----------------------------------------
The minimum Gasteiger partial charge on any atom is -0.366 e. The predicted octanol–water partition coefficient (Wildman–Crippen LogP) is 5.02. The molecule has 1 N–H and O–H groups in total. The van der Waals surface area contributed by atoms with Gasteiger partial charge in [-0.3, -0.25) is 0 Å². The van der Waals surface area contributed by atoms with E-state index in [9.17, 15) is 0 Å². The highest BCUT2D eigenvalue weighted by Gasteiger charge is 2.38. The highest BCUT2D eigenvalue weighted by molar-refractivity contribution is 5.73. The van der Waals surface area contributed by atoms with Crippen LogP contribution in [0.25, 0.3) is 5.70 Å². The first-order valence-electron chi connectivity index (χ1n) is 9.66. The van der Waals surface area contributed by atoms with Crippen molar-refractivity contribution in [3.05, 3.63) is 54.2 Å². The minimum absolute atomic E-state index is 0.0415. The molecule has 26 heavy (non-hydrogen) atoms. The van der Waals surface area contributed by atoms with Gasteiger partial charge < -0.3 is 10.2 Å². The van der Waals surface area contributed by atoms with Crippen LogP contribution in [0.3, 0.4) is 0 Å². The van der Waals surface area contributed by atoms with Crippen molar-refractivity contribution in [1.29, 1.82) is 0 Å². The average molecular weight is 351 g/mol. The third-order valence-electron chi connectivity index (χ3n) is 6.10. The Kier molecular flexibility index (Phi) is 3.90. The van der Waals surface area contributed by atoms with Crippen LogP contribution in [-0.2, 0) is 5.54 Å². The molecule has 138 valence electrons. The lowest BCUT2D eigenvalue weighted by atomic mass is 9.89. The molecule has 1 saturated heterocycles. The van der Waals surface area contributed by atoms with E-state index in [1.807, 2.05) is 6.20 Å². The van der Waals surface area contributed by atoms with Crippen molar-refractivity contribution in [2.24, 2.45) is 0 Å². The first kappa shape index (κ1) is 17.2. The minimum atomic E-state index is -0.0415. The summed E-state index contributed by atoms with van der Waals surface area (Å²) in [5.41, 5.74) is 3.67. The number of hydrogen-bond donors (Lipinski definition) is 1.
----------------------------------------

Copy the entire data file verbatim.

The minimum Gasteiger partial charge on any atom is -0.366 e. The predicted octanol–water partition coefficient (Wildman–Crippen LogP) is 5.02. The molecule has 1 N–H and O–H groups in total. The van der Waals surface area contributed by atoms with Gasteiger partial charge in [-0.3, -0.25) is 0 Å². The van der Waals surface area contributed by atoms with E-state index in [9.17, 15) is 0 Å². The highest BCUT2D eigenvalue weighted by Gasteiger charge is 2.38. The highest BCUT2D eigenvalue weighted by molar-refractivity contribution is 5.73. The van der Waals surface area contributed by atoms with Crippen LogP contribution in [0.25, 0.3) is 5.70 Å². The first-order valence-electron chi connectivity index (χ1n) is 9.66. The van der Waals surface area contributed by atoms with Crippen molar-refractivity contribution in [3.05, 3.63) is 54.2 Å². The minimum absolute atomic E-state index is 0.0415. The molecule has 26 heavy (non-hydrogen) atoms. The van der Waals surface area contributed by atoms with Gasteiger partial charge < -0.3 is 10.2 Å². The van der Waals surface area contributed by atoms with Crippen LogP contribution in [0.3, 0.4) is 0 Å². The van der Waals surface area contributed by atoms with Crippen molar-refractivity contribution in [1.29, 1.82) is 0 Å². The average molecular weight is 351 g/mol. The third-order valence-electron chi connectivity index (χ3n) is 6.10. The Kier molecular flexibility index (Phi) is 3.90. The van der Waals surface area contributed by atoms with Crippen LogP contribution in [-0.2, 0) is 5.54 Å². The molecule has 138 valence electrons. The lowest BCUT2D eigenvalue weighted by atomic mass is 9.89. The molecule has 1 saturated heterocycles. The van der Waals surface area contributed by atoms with E-state index in [1.807, 2.05) is 6.20 Å². The van der Waals surface area contributed by atoms with Crippen molar-refractivity contribution in [2.24, 2.45) is 0 Å². The first kappa shape index (κ1) is 17.2. The minimum atomic E-state index is -0.0415. The summed E-state index contributed by atoms with van der Waals surface area (Å²) in [5.41, 5.74) is 3.67. The number of hydrogen-bond donors (Lipinski definition) is 1.